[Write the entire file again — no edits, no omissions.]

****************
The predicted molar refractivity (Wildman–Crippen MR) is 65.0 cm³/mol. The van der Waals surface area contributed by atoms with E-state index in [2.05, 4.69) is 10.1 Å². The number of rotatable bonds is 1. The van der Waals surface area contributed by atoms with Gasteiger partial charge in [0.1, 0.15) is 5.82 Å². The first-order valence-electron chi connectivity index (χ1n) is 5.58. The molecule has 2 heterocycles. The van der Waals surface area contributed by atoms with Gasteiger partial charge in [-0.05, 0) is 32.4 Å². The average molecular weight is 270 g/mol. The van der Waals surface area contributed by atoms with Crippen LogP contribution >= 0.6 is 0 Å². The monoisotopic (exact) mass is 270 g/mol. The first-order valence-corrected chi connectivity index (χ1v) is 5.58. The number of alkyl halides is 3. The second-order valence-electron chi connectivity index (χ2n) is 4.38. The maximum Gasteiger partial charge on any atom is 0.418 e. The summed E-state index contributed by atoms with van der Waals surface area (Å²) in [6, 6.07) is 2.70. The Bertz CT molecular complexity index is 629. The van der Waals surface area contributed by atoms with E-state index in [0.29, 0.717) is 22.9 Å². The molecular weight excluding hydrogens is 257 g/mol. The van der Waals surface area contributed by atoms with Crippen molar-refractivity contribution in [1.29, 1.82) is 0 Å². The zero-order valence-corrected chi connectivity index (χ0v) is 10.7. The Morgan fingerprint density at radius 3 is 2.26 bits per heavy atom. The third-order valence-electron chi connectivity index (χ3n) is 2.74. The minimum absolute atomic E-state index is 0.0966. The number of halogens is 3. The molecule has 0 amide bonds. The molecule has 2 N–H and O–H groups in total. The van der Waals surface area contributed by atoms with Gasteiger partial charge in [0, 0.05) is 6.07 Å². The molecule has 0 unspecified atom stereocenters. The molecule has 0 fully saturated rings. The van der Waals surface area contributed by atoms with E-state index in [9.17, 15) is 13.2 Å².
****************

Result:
The predicted molar refractivity (Wildman–Crippen MR) is 65.0 cm³/mol. The van der Waals surface area contributed by atoms with E-state index in [2.05, 4.69) is 10.1 Å². The number of rotatable bonds is 1. The van der Waals surface area contributed by atoms with Gasteiger partial charge in [0.1, 0.15) is 5.82 Å². The first-order valence-electron chi connectivity index (χ1n) is 5.58. The molecule has 2 heterocycles. The van der Waals surface area contributed by atoms with Gasteiger partial charge in [-0.05, 0) is 32.4 Å². The average molecular weight is 270 g/mol. The van der Waals surface area contributed by atoms with Crippen LogP contribution >= 0.6 is 0 Å². The monoisotopic (exact) mass is 270 g/mol. The first-order valence-corrected chi connectivity index (χ1v) is 5.58. The number of alkyl halides is 3. The second-order valence-electron chi connectivity index (χ2n) is 4.38. The maximum Gasteiger partial charge on any atom is 0.418 e. The summed E-state index contributed by atoms with van der Waals surface area (Å²) in [6, 6.07) is 2.70. The Bertz CT molecular complexity index is 629. The van der Waals surface area contributed by atoms with E-state index in [0.29, 0.717) is 22.9 Å². The molecular weight excluding hydrogens is 257 g/mol. The van der Waals surface area contributed by atoms with Crippen molar-refractivity contribution in [1.29, 1.82) is 0 Å². The zero-order valence-corrected chi connectivity index (χ0v) is 10.7. The Morgan fingerprint density at radius 3 is 2.26 bits per heavy atom. The third-order valence-electron chi connectivity index (χ3n) is 2.74. The minimum absolute atomic E-state index is 0.0966. The number of halogens is 3. The molecule has 0 amide bonds. The molecule has 2 N–H and O–H groups in total. The van der Waals surface area contributed by atoms with Gasteiger partial charge in [0, 0.05) is 6.07 Å². The molecule has 0 unspecified atom stereocenters. The molecule has 0 fully saturated rings. The van der Waals surface area contributed by atoms with E-state index in [9.17, 15) is 13.2 Å².